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Computer games with superpower help children with amblyopia or lazy eyes

Published: 25 April 2024

Amblyopia affects about one in every 50 kids and is treatable with occlusion therapy or 'patching'. Patching involves covering the stronger eye for around 3 hours a day for 6 months. This forces the weaker eye to work harder. 

Children must stick to the treatment, and this often needs a lot of help from parents or carers. High demands on time and effort cause many families give up. This leads to the treatment failing for around half the children. 

According to Dr Jay Self, an eye specialist at the University of Southampton, wearing patches regularly is crucial for treating lazy eye. Success is limited for children over 8, and the process can be tedious and demanding. If left untreated, vision problems persist into adulthood.

Dr Jay Self explains the importance of consistent patch-wearing for treating lazy eye.

Creating games with advanced mathematics software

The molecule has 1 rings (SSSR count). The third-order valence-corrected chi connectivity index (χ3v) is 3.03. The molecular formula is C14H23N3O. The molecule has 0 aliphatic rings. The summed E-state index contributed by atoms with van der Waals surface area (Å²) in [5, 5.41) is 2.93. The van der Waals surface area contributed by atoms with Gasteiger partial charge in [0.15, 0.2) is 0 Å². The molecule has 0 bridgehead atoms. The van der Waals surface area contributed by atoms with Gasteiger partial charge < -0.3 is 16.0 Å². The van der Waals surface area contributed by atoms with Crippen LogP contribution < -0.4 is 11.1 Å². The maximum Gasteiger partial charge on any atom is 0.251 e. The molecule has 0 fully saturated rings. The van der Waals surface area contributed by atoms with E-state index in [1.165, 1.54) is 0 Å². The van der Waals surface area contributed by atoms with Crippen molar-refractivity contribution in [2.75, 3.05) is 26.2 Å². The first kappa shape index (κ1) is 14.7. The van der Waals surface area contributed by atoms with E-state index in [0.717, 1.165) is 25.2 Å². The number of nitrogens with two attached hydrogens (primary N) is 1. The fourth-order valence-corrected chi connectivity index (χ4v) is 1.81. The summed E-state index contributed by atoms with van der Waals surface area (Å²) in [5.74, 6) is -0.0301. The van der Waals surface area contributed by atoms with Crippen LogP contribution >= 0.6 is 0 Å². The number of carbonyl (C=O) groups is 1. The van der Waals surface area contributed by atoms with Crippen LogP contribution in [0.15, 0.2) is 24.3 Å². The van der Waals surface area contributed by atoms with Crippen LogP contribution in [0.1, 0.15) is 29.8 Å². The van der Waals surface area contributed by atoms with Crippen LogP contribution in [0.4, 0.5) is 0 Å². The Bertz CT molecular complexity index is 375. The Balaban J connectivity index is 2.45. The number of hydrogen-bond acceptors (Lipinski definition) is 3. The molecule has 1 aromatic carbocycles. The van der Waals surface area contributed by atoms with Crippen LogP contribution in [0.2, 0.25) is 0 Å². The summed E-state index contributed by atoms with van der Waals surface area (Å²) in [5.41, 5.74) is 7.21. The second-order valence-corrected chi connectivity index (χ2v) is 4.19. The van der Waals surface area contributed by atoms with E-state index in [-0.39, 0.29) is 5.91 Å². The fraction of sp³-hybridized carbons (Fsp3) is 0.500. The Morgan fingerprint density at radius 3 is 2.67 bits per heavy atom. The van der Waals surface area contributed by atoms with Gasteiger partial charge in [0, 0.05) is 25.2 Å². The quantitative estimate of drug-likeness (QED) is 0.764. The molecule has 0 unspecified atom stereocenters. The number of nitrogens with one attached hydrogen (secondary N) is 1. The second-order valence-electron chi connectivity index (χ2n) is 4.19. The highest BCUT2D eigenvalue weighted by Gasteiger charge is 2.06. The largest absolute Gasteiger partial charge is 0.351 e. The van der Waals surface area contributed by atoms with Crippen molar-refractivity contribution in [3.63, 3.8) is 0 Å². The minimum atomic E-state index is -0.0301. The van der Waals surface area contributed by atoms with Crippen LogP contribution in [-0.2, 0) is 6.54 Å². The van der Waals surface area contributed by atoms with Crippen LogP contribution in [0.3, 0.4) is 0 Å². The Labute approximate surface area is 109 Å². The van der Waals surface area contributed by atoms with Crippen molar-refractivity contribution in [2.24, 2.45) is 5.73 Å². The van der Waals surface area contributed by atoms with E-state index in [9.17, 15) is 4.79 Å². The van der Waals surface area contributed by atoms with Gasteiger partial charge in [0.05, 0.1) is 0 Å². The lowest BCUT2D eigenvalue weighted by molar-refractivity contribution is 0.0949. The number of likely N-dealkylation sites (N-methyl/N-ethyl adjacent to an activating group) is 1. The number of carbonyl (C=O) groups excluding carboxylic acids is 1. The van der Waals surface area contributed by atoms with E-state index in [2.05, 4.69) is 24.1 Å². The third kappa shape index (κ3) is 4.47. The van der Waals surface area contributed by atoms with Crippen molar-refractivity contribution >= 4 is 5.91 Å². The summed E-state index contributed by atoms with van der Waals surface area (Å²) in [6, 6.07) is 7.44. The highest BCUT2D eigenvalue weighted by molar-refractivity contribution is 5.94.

The University of Southampton worked with Nucleolus Software to develop special computer games to help children with lazy eye. Graduates from the University's Winchester School of Art created the games.

The software uses the smartphone camera to check if the player is wearing their eye patch correctly. If not, the game encourages them to adjust it so they can unlock new levels or earn rewards.

Professor Joerg Fliege, Professor of Operational Research, explains that the software uses advanced mathematics to detect if the patch is worn correctly. If it isn’t, the game prompts them to correct this by sending them encouraging messages. The goal is to make patching a more positive experience and increase its effectiveness.

We think motivating children in this way will help them to form a more positive association with their patch and ultimately, increase the effectiveness of their treatment.

Professor Joerg Fliege, Professor of Operational Research 

Gaming as a tool for positive change

Vanissa Wanick, a senior lecturer at Winchester School of Art, highlights the significance of prioritising children in gaming. 

We hope that by turning patching into a superpower in the games, it makes it more enjoyable and empowering for kids.
Senior Lecturer in Interaction Design

Our final app will have features for setting goals and providing autonomy to children and their parents. This aligns with Winchester School of Art's approach to gaming as a tool for positive change.